ASK Musings

No matter where you go, there you are.

CBR11 Archive

Thursday

11

July 2019

0

COMMENTS

The Way Home: Tales from a life without technology by Mark Boyle

Written by , Posted in Uncategorized

Four Stars

Best for:
People interested in what it looks like to truly, deeply, live one’s values.

In a nutshell:
Mark Boyle once lived without money for three years. Now he’s gone further – he’s given up everything we would consider to be modern technology. (But how is there a book, you ask? We’ll get there.)

Worth quoting:
‘What are we prepared to lose, and what do we want to gain, as we fumble our way through our short, precious lives.’

Why I chose it:
For the past couple of years I’m been very interested in life that is closer to nature, especially as it relates to environmental impact. Plus, this is a hefty and gorgeous book.

Review:
Spoilers for the TV Show The Good Place throughout.

For my CBR review post I chose a Chidi quote from The Good Place: ‘Principles aren’t principles when you pick and choose when you’re gonna follow them.’ In fact, throughout my read of this book I kept thinking of that show; specifically the twists in the third season, where we discover that no one has gotten into the Good Place for 500 years because it’s just too damn hard to make the right decisions.

I think even having strong, well-thought-out principles is rare. Religion may give it to some people, but even then, what does it really mean to, for example, love your neighbor as yourself? Or do no harm? How far are you willing — and able — to go in living your values? I’ve seen the phrase ‘there’s no ethical consumption in capitalism’ shared on social media often. I mean, I’m typing this on a computer that is slowly dying; if I want to buy another one, what company do I support? The one that gives no money to charity and built a giant new headquarters without considering including childcare facilities (Apple), or the one that supplies computers to the US agency currently keeping immigrant children in cages (Dell)?

Not great choices, eh? If we want to truly live a low-harm life, can we life the lives so many of us in industrialized nations are living? And if not, what does our life look like?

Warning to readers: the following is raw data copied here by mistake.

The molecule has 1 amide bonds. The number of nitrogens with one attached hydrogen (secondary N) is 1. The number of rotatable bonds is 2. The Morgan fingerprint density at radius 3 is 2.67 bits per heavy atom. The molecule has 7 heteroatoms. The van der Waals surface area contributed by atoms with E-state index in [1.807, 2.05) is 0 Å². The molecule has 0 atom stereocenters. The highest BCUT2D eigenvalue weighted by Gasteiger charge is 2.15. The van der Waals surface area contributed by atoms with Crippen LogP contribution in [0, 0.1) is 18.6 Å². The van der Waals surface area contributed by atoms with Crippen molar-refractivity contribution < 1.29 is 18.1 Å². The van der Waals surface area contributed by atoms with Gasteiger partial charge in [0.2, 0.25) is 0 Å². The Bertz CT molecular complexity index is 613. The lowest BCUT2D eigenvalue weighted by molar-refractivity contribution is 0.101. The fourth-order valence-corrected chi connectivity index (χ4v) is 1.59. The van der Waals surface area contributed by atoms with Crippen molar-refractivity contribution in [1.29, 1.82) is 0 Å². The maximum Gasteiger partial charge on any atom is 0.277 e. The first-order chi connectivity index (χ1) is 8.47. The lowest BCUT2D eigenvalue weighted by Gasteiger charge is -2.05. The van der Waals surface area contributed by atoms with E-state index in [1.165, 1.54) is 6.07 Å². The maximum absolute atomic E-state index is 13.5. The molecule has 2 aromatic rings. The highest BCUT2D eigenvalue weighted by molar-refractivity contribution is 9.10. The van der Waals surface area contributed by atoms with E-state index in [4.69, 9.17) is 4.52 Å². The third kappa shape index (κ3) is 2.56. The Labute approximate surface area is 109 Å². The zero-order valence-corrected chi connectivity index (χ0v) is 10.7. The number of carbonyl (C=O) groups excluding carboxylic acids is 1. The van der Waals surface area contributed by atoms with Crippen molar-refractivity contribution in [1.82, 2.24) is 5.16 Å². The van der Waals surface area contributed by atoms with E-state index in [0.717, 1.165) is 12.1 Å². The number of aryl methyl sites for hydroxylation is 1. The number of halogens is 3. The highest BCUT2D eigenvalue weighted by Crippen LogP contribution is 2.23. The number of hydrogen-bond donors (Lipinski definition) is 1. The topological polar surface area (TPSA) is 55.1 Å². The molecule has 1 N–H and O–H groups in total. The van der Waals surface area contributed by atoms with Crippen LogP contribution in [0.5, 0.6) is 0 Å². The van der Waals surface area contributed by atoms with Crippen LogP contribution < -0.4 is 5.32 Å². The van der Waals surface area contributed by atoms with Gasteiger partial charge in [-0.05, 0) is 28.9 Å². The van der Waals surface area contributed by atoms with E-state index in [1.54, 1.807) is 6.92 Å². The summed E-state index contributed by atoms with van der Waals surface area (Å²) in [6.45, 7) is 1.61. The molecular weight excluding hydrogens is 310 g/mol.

Author Mark Boyle wants to live by his principles, at least, as far as I can tell. He doesn’t elaborate on what those principles are in a list or any specific way, but he seems to generally want to live what he considers a real life – one that is closer to nature and a way to experience true connection to the earth. Which is amazing, but I think it is narrow-minded to suggest that this is the true way to live a good life. I don’t get the sense from Boyle that he believes everyone must live as he lives, but I do get the sense that he believes he is more connected to the idea of what it means to be human than, say, someone using a computer. I find that mildly amusing.

There are many eye-roll moments, but honestly not as many as there could be. And the storytelling itself is interesting. Boyle breaks down his first year of no tech (hand-tools only, no car, no electricity, no running water, no screens) by season, sharing the work he has to do to keep his sharehold land and cabin functioning. He grows his own food, catches his own meat (which he does grapple with as a former vegan). He doesn’t make his own clothes yet, and he does things like hitchhike if he needs to travel far. He doesn’t use a phone, which means he’s only reachable by letters.

And I think that’s where I do get a little annoyed with Boyle. Not because he’s choosing to live this life, but because he’s pushed it onto others secondarily. And that’s totally fine — other people aren’t required to approve of or participate in how I live my life — but when the only way a parent can reach their child with serious news is via letter, I think that’s kind of uncool. Yes, I realize that this is how it used to be before any phones were available, but it’s not how it has to be now.

I don’t agree that living without technology necessarily makes one closer to understanding what it means to be human, and I don’t think living with technology means one is necessarily disconnected. There are extremes in both ways of viewing the world. I don’t believe that camping is objectively better or worse than sleeping in a bed. But at the same time, I do understand that while the ends might be fine (being able to talk to my parents who are currently 6,000 miles away), the means can be problematic (how did the materials needed to make my phone get there). I mean, I gave up eating meat because I couldn’t come up with a way, given my currently life circumstances, to rationalize it, but I do see why Boyle does choose meet.

There’s a lot to think about with this book. How can we be closer to who we want to be? What does it mean to live this life? Are we living it deeply? And, obviously, who gets the luxury right now of moving to a bit of land in rural Ireland and living completely off the grid? We didn’t all spring forth with endless options around us when born – we may have intergenerational debt or trauma or cultural expectations or family relationships that can’t just be ignored or even processed by vowing to give up email.